Sunday, October 12, 2014

Why do we care about hair?

Hair. We cut it, color it, shave it, wax it, pin it up and let it down. Hair can be become the calling card of who we are or something we hide behind. We make many judgments about others, both men and women based on their hair. I know personally whenever I see someone else with rainbow colored locks I instantly think they are someone who’s creative and likes to take risks (and also doesn’t have a 9-5 day job). Dreadlocks might signify a person is a hippy with a relaxed, laid back lifestyle. Baldness on a woman might mean she’s battling cancer though on a man it can be dignified without the same assumption. Long hair (think supermodel Giselle Bundchen) can be a status and sex symbol while women with short hair can be labeled in a way that has nothing to do with her sexual orientation. Having platinum blonde hair leaves me open to judgment as well but to quote Dolly Parton, “I’m not offended at all by the dumb blonde jokes because I know I’m not dumb…and I also know that I’m not blonde.”

Recently it’s come to my attention that this judgment of what covers our head starts before we are even walking or talking. Charlotte, my 18 month old daughter was born with about as much head on her head as I have on my arms. A year and a half later she has more teeth than hair or eyebrows and what she does have is so light and thin it can only really be seen while wet. To me her lack of hair is exciting – it makes her blue eyes pop in photos and I still get to treasure that first haircut moment. I glued bows on her head when she was an infant but now she’s gotten so she’ll pull anything off her head so I don’t fight it. To me, she’s beautiful. To the general public she’s a boy.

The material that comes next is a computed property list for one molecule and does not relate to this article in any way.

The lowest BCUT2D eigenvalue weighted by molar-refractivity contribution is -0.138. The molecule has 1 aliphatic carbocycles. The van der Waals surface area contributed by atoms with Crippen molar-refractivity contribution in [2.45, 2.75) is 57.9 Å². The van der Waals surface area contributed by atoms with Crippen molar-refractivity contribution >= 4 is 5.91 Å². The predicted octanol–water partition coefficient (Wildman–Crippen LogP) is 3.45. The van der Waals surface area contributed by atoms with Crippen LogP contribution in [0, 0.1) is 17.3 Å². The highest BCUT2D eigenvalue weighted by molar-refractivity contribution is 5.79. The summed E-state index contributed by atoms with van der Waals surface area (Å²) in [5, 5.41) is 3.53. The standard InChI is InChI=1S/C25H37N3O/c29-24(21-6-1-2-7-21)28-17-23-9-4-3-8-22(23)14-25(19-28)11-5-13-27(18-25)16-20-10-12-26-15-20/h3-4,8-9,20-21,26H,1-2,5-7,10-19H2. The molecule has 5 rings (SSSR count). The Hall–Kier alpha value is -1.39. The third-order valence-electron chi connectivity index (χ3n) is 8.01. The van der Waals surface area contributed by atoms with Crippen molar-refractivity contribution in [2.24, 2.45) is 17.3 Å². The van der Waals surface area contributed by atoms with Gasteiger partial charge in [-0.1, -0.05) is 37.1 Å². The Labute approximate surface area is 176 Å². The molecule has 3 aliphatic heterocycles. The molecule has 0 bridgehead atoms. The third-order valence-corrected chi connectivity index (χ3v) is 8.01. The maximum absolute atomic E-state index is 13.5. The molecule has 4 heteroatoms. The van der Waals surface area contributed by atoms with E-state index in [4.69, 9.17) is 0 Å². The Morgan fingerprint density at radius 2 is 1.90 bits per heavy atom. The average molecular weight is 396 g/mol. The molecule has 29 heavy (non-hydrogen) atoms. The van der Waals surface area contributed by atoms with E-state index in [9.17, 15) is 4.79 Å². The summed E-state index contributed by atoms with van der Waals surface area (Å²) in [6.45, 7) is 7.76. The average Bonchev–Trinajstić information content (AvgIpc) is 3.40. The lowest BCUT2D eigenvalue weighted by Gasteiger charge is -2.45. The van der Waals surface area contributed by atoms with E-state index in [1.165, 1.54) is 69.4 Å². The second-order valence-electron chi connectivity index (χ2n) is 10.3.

I tried my best to dress her gender appropriate then I realized it didn't matter

From the cashier at Trader Joe’s to the carpet installer at Lowe’s, almost everyone we meet outside of friends and family calls Charlotte a “little dude.” She can be wearing all pink in a dress and it still doesn’t matter. If I dress her in something blue or orange then forget about it. I once was offended but now I’m amused. Society has a fascination with hair it seems and we have gone so far to use it to identify genders. I’ve had friends with cancer who have lost their hair and they’ve spent a great deal of time agonizing about the loss of their hair. For most women, identity is tied to their mane and the loss of it can leave one feeling less feminine. I know women who’ve cried from cutting their hair too short because, “I don’t want to look like a boy!” and I know men who’ve confided they hated pixie cuts on their spouse or other women. “She use to be hot…until she cut her hair.”

Seriously…why do we care so much about hair?